The following is an exchange between editors (and a guest-editor) of Jewish Peace News on the topic of the BDS (Boycott, Divestment, and Sanctions) movement. The exchange was precipitated by a blog posting on August 31 by Mitchell Plitnick on the subject, and the responses below, written over the past few days, are by Lincoln Shlensky, Rela Mazali, and Ofer Neiman (our guest editor). The exchange is presented from top to bottom in chronological order, except that Mr. Plitnick’s original blog post referenced in this exchange is included at the end, as is customary in JPN dispatches. As readers will see, the views expressed strongly differ on the subject of BDS. Jewish Peace News, as an editorial group, does not take a position for or against specific BDS or other political programs; each editor, however, is free to present an opinion, and we place a high value on such editorial diversity.
Lincoln Z. Shlensky writes:
Mitchell Plitnick, a former editor of Jewish Peace News and former co-director of Jewish Voice for Peace, who has worked for the Israeli human rights organization B’Tselem and now is blogging for Examiner.com, Meretz USA, and other sites, writes informatively in a recent blog posting about recent successes of the BDS movement — and also about the movement’s weaknesses.
He cites as an example of the BDS movement’s successful tactics the recent decision by the government of Norway to divest from Danya Cebus Ltd. and Africa-Israel Investments because of the companies’ involvement in building Israeli settlements in the West Bank. Norway’s decision to divest would have been unlikely, Plitnick maintains, were it not for the BDS movement’s activism. He rightly points out, however, that what’s really hurting the illegal Israeli settlements economically is not divestment by small Skandinavian countries but rather an increasingly stringent boycott of settlement products by the Palestinian Authority. This has sharply cut into the settlements’ industrial and trading profits, according to the settlers themselves.
But what distinguishes the PA boycott from other more conspicuous BDS efforts is that the Palestinians have explicitly stated that they are boycotting settlement products — and not other Israeli products in general. Such a clear distinction between Israel and the settlements is at odds with the strategy of most activist groups associated with the BDS movement, because the BDS movement’s agenda has become, by and large, a one-state program. That program implicitly anticipates the end of Israel as a predominantly Jewish, democratic state and therefore serves to radicalize Jewish Israelis against it and to make its aims unacceptable to almost all Western governments –as well as to most Palestinians, the majority of whom demand a separate Palestinian state.
Plitnick argues that it’s time for those who seek a democratic and peaceful Israel, and particularly for those who object to Israel’s reprehensible occupation of the Palestinian territories, to participate emphatically in the time-honored nonviolent tactic of boycott — and to do so while clearly drawing a distinction between the settlements and Israel proper. Such a strategy can succeed if the occupation, and not the existence of Israel itself, is the clear target. So far, boycott and divestment have not been nearly as successful as they could be because such tactics have been taken up bluntly rather than, as Plitnick prefers, in a broad-based yet focussed campaign against the settlements. I fully agree that such a well-defined yet inclusive campaign by peace groups and religious and civic organizations against the settlements is increasingly necessary — and, if articulated potently and cogently, it’s attainable.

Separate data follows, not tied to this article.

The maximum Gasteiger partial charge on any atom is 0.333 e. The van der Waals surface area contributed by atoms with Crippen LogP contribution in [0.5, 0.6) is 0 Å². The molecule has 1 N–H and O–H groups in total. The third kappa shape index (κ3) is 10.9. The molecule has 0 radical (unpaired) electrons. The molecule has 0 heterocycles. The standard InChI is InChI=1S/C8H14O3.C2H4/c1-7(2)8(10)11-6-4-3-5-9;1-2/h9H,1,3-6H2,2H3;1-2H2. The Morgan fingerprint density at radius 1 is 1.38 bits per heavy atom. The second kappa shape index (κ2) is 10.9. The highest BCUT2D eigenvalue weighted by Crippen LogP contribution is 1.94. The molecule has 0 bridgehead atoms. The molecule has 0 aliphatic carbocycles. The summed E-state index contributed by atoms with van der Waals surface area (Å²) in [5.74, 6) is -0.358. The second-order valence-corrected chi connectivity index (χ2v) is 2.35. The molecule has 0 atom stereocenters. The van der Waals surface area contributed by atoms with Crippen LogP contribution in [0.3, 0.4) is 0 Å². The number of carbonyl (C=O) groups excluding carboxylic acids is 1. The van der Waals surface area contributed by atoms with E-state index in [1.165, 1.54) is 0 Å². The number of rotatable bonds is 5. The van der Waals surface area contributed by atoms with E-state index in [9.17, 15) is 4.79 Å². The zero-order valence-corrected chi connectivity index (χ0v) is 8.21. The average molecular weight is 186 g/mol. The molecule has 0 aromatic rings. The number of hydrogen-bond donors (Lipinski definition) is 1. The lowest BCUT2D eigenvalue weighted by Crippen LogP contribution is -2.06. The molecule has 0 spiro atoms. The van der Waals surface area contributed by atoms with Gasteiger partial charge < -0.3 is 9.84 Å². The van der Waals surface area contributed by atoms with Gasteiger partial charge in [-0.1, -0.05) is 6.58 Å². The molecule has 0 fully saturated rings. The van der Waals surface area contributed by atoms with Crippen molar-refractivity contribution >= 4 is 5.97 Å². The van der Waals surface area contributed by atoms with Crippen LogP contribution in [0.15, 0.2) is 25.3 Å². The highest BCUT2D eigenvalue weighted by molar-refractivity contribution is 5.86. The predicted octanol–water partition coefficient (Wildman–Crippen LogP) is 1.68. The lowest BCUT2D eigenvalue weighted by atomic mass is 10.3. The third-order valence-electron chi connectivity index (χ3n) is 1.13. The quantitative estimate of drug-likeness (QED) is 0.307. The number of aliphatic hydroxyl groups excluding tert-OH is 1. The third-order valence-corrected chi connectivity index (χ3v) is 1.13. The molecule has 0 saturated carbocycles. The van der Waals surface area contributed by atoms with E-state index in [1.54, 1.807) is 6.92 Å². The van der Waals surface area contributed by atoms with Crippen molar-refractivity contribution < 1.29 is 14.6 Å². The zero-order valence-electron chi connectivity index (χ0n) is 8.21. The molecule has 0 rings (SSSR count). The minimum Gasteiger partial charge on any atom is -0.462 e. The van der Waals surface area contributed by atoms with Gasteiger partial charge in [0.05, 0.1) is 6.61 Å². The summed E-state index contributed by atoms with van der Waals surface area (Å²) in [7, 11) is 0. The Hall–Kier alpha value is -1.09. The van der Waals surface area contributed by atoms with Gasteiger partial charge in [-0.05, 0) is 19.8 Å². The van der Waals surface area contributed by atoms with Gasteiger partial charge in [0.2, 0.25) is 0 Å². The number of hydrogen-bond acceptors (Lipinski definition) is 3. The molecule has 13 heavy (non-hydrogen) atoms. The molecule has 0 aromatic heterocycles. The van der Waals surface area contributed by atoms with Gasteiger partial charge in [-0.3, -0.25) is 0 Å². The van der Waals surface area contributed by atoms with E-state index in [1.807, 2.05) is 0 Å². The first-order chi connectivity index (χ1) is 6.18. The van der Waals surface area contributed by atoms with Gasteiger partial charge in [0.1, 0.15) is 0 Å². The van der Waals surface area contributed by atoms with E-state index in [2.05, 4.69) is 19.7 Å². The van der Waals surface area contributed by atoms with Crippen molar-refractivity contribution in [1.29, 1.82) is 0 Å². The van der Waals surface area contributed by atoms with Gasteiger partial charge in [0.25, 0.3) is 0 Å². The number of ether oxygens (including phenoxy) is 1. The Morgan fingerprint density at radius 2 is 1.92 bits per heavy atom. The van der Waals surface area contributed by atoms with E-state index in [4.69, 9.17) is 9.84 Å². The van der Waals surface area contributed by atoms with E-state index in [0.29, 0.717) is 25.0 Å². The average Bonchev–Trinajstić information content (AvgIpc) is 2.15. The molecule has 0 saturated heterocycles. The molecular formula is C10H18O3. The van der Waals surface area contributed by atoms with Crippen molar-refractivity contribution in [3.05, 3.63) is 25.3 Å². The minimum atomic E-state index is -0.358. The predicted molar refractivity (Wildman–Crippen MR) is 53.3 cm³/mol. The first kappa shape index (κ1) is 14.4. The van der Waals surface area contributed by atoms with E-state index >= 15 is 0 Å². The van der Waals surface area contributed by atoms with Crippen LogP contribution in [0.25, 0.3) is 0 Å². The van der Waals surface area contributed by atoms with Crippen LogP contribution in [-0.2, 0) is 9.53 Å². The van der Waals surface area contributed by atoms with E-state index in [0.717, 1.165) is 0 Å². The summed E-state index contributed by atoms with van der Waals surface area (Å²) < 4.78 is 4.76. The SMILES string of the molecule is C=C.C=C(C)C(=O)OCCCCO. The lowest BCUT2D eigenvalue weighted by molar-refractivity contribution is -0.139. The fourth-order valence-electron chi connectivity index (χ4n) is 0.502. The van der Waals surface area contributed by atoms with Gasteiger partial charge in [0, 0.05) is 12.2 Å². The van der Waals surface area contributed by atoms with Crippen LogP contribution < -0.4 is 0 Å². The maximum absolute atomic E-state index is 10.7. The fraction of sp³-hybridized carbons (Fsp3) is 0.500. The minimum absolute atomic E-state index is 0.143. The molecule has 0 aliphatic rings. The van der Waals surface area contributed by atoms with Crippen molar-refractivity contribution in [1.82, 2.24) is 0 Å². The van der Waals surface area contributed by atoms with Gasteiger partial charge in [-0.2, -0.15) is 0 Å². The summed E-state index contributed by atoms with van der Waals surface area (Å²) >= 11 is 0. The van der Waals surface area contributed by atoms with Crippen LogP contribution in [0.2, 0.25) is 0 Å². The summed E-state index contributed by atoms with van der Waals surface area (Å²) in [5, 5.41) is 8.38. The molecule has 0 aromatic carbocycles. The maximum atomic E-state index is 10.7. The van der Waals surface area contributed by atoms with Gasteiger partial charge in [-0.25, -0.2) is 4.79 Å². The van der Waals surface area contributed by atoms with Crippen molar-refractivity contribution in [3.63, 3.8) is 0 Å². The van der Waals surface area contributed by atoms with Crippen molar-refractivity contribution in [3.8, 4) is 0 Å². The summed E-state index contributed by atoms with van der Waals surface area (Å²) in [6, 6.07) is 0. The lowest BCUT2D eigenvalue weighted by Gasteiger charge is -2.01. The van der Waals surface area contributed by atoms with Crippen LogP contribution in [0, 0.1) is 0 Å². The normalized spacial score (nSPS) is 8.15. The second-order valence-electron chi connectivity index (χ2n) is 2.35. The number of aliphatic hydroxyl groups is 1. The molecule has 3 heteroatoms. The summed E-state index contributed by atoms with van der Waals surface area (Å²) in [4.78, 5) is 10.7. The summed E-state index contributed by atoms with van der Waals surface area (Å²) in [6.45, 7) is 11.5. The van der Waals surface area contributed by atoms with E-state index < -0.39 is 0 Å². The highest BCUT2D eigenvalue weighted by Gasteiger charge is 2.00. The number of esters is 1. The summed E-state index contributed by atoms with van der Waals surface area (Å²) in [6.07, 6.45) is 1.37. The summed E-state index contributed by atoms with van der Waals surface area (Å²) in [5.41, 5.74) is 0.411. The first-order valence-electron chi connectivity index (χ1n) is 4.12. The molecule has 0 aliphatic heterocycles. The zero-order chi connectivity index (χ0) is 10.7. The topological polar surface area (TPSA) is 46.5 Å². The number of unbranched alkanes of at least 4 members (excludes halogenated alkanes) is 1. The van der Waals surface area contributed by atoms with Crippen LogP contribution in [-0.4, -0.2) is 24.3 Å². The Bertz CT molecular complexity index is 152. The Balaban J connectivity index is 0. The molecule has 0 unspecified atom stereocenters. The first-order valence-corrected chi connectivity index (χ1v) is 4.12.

Rela Mazali writes:
I take serious issue with Plitnick’s categorical claim that the tool of Boycott, Divestment, Sanctions “was taken up by one-staters who believe the only way to address the historic, and massive, injustice done to the Palestinians is by promoting a single state where Jews lose their political self-determination and quickly become a minority in the area in question.” As a member of the group supporting BDS from inside Israel and a public supporter of BDS since the early years of this decade, I fail to see any evidence supporting this empirical claim. While prominent members of the BDS movement may concurrently believe in, and support, a one-state solution, there is no necessary link between that and supporting BDS. Many others may support two states while some, in fact, systematically reject the question altogether, concentrated instead on how to end the relentless oppression and dispossession of Palestinians. See, for instance, Michele Warshawsky’s formulation, in a piece featured last October on JPN and introduced by editor Joel Beinin, “whether the final result of … de-colonization will be a one-state solution, two democratic states (i.e. not a ‘Jewish State’), a federation or any other institutional structure is secondary.”
However, implicitly and misleadingly establishing such a link-by-association (through claiming that it just happens to be the fact that supporters of BDS are supporters of one state), provides an easier means of discrediting the 2005 Palestinian Civil Society call for inclusive BDS. It allows opponents such as Plitnick, who supports selective BDS of settlements only, to taint the campaign for inclusive BDS as a tactic of those who reject “Israel’s very existence” or those who would totally forfeit “political self-determination” for Jews in Israel. The opposite, self-determination and (supposedly) ensured existence, are in turn erroneously and implicitly equated with “a Jewish Israel,” as if this link too were a self-evident fact. These scare allegations, then, serve to sidetrack legitimate debate about the grounds for, and effectiveness of, general BDS.